PERRY — The Houston County Board of Commissioners agreed to a new security plan at the Magistrate Court Building on Cohen Walker Drive, including funding security guards and a bailiff, during their meeting Tuesday morning.
There have been no full-time security personnel assigned to the court in the past.
Chief Magistrate Judge Robert Turner, who took office in 2006, requested the security following a couple of incidents within the past nine months in which people became unruly and were arrested in the building lobby and charged with disorderly conduct.
In a letter to the commissioners, Turner said it took 15 to 20 minutes for law enforcement personnel to arrive when summoned, and that he feared for the safety of employees and visitors to the court if more security wasn’t provided.
At Tanner’s request, Sheriff Cullen Talton had his staff prepare a security plan for the building. It includes having a single controlled entrance with a metal detector during business hours, a video surveillance system, two-way radios and the installation of security windows at the clerks’ counters. It also called for two security guards to be on duty during business hours, plus a bailiff when court was in session.
In a compromise, the commissioners agreed to fund one full-time security guard, one part-time guard and the bailiff. The security guards will be hired as grade 15 employees, with a starting salary of $29,000 a year. The bailiff will be paid $75 per court day.
Talton indicated he had money in his budget to cover the salaries for the remainder of this fiscal year, but money for the positions will have to be added to future budgets.
The commissioners and Superior Court Judge George Nunn Jr., who also approved the security plan, have agreed to use $21,500 in surplus Law Library funds to pay for the building improvements and security equipment.
In other business, commissioners denied a request by Debbie Van Horn for an exception to allow her to operate an Internet firearms sales business from her home at 121 Fuller Road in Whitfield Farms in Hayneville.
Van Horn explained that she would not keep any guns or other merchandise at her home or sell anything directly to people from there.
“I act as a broker. I take orders over the computer, then contact the wholesalers and have them ship non-firearm items directly to the customers. The firearms I sell are shipped to a licensed firearms dealer wherever the customer lives, and then the customer has to go to the dealer who performs the background checks required by law before delivering the guns. I never have the guns in my possession,” she said.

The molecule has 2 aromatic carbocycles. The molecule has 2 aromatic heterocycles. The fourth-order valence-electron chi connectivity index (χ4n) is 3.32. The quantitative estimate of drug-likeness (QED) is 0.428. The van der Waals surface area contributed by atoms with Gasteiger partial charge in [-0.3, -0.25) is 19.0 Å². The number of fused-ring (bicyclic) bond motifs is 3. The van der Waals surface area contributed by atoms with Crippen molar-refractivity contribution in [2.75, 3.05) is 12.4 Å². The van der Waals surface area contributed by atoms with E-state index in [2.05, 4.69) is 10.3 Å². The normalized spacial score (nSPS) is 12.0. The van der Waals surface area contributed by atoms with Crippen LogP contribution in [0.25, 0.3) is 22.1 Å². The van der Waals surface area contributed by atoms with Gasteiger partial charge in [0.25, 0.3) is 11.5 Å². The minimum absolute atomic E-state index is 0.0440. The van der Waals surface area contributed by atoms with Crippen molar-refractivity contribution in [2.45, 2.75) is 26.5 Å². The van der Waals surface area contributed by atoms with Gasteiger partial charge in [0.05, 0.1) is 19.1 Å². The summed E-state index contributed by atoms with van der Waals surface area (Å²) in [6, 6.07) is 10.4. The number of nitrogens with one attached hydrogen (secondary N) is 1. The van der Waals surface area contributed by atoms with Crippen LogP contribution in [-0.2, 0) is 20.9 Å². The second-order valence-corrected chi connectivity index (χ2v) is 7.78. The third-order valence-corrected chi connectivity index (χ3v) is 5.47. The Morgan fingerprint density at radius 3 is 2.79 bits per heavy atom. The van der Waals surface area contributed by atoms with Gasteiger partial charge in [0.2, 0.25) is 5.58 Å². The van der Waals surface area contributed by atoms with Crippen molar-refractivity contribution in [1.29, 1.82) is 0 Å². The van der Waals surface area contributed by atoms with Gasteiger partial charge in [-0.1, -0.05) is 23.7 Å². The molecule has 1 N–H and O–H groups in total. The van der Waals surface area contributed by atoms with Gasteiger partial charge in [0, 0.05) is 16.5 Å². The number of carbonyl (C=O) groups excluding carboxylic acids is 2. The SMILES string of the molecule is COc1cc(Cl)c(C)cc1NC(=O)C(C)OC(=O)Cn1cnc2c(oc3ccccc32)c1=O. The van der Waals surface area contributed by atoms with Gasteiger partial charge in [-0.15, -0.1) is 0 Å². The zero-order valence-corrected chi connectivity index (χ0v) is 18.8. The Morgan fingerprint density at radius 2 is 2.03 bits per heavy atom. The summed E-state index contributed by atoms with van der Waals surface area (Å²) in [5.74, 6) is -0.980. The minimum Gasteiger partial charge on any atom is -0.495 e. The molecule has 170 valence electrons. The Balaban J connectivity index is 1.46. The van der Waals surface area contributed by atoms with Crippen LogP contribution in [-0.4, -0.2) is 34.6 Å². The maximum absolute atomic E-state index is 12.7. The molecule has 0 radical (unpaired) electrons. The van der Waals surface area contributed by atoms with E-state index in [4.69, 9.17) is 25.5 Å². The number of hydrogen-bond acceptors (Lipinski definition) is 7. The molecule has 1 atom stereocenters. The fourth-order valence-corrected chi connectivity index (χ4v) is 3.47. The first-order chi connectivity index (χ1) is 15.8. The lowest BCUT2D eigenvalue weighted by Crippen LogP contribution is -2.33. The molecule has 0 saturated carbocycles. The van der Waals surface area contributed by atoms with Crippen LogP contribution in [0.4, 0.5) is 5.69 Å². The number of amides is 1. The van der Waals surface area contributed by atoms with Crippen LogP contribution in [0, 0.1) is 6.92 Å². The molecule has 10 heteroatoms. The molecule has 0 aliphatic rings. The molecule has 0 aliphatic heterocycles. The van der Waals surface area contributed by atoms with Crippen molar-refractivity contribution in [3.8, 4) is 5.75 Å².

Despite her repeated assurances that she would not store guns at her home or sell them from there, several of the commissioners indicated they were concerned that giving approval for her business license would allow Van Horn to do so, since she is a licensed firearms dealer.
But in denying her request, Commissioner Tom McMichael said it was because the county ordinance governing home businesses does not allow for retail sales from homes unless the product is made by the homeowner or homeowner’s family, even if the sales are over the Internet and the merchandise is not stored at or sold from the home.
“It is not because she sells firearms. We would have to rule the same even if she sold bicycles,” he said.
McMichael said granting Van Horn’s exception could “open a Pandora’s box that would allow all sorts of retail sales in residential areas.”
In the other zoning matter, the commissioners denied a request by Josh Bloodworth to rezone his nearly 1-acre lot on the east side of Ga. 247 just north of Ga. 96 from residential to commercial. Bloodworth, who owns a landscaping business, said he wants to store sand, topsoil, mulch and other materials on the lot to cut down on transportation costs.
“I won’t have customers coming there. I’ll just be storing materials until I load them to go to job sites where I’ll need them,” he said.
Bloodworth also pointed out that the land on the other side of 247 from his lot is zoned industrial and that there are other commercial areas both north and south of him.
“This whole area will eventually be commercial,” he said.
Rawleigh Jackson, who lives in a home next door to Bloodworth’s lot, agreed that the area will probably all wind up commercial one day, but he said for now the stretch is still zoned residential and that approving Bloodworth’s request would amount to spot zoning and open the door for others to request the same anywhere in the county.
The commissioners also said it is likely the area will be all commercial and industrial one day, but for now the county’s future land use plan still has that side of the highway zoned residential so they denied Bloodworth’s request.
In other action, the commissioners:
Ÿ Approved transferring a surplus 1997 Crown Victoria to the district attorney’s office, contingent on the prosecuting attorneys’ council taking the title of the vehicle and the county not being responsible for gas, insurance and maintenance expenses.
ŸApproved transferring $10,000 from the contingency fund to the State Court to pay jurors through the end of the fiscal year.
Ÿ Approved a request from Warner Robins to annex 11.03 acres at 1124 Houston Lake Road owned by Sandy Valley Baptist Church into the city.
Ÿ And approved a request from T-Mobile to erect a 300-foot cell tower off A.E. Harris Road a little north of the intersection of 247 Spur and U.S. 341 contingent on approval by Robins Air Force Base through the Middle Georgia Regional Development Center that it will not interfere with flight operations.
To contact writer Chuck Thompson, call 923-6199, extension 235.